By Amy Nelson
Travelers can expect extra seat belt enforcement this weekend as the “Make it Second Nature” campaign begins.
Police officers in five counties throughout Utah are joining forces to educate Utah drivers and passengers about the benefits of wearing seat belts and the law that enforces it, which went into effect May 1.
Salem Police Chief Brad James said this is a national campaign to educate and get people to wear their seat belts. He said Salem has had an extra officer out every day, specifically to enforce the wearing of seat belts.
“The key thing this weekend is to let the public know that the law has changed,” said Springville Lt. Dave Caron.
Caron said Springville officers have been instructed to watch for seatbelt use and enforce compliance with the new law. Officers will distribute informational cards about the safety belt law on every traffic stop and issue verbal or written warnings, Caron said.
The law, passed earlier this year in the 2000 Utah legislative session, requires that all passengers in a vehicle be buckled if a safety belt is available and all children under age four must be properly restrained in an approved car safety seat. Violators face a fine of $45, which can be reduced to $15 if a traffic safety educational class is completed.
According to Sgt. Bill Wright of Payson, May 22 to 29 is the first segment of the campaign, which will be continued over the next four years. He said the state of Utah has received grant money to pay officers for overtime hours spent educating the public and enforcing the safety belt law.
There will be several segments of added enforcement; the first segment this weekend is primarily to issue warnings and distribute the informational cards about the law, Wright said.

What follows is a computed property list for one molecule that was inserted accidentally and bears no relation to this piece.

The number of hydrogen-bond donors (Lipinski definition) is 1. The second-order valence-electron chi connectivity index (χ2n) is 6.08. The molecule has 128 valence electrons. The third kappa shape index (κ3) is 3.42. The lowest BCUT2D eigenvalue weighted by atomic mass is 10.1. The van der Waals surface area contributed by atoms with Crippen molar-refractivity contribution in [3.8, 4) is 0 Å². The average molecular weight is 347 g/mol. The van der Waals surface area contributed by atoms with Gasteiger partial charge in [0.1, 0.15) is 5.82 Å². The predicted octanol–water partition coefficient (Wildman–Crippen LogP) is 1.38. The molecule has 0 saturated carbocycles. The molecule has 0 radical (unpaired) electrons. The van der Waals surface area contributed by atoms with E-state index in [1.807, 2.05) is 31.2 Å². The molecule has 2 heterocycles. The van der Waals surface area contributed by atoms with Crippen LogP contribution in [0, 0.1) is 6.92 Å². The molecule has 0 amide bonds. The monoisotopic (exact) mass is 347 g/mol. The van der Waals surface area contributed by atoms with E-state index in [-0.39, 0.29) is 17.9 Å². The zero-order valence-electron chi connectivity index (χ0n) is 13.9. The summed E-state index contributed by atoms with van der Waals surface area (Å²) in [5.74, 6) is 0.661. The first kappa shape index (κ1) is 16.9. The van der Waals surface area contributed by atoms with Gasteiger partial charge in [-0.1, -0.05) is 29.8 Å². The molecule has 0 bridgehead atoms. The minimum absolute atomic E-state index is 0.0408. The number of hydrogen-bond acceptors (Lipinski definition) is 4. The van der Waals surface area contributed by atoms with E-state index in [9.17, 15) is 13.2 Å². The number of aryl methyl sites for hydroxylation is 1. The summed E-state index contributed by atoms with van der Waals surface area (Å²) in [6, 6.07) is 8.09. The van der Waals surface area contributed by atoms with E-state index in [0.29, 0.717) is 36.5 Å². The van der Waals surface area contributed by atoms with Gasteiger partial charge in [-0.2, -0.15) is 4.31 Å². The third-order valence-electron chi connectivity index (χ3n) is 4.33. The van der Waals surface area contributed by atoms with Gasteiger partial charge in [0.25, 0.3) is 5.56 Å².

The cards state that “the purpose of this law is to protect Utahns from needless death and injury and to reduce taxpayer costs resulting from traffic collisions.”
According to CRASH data from the Intermountain Injury Control Research Center, unbelted crash participants in Utah County were 30.2 times more likely to die in a crash and 4.1 times more likely to require inpatient hospitalization than those who were belted.
Lt. Carl Johnston said officers in Spanish Fork will concentrate on areas around the high school because teenagers are the ones who break the seat belt law anyway, because they don’t see the need to keep the law as much as others.
Teenagers between the ages of 15 and 19 are the least likely to be buckled up, according to the CRASH data, and nearly 20 percent of Utah County crash participants in that age group were unbelted.
James said one of the main changes with this law is that drivers under 19 can be pulled over just for not wearing a seat belt. For those over the age of 19, a seat belt citation would be a secondary offense, issued only after the driver is pulled over for another reason.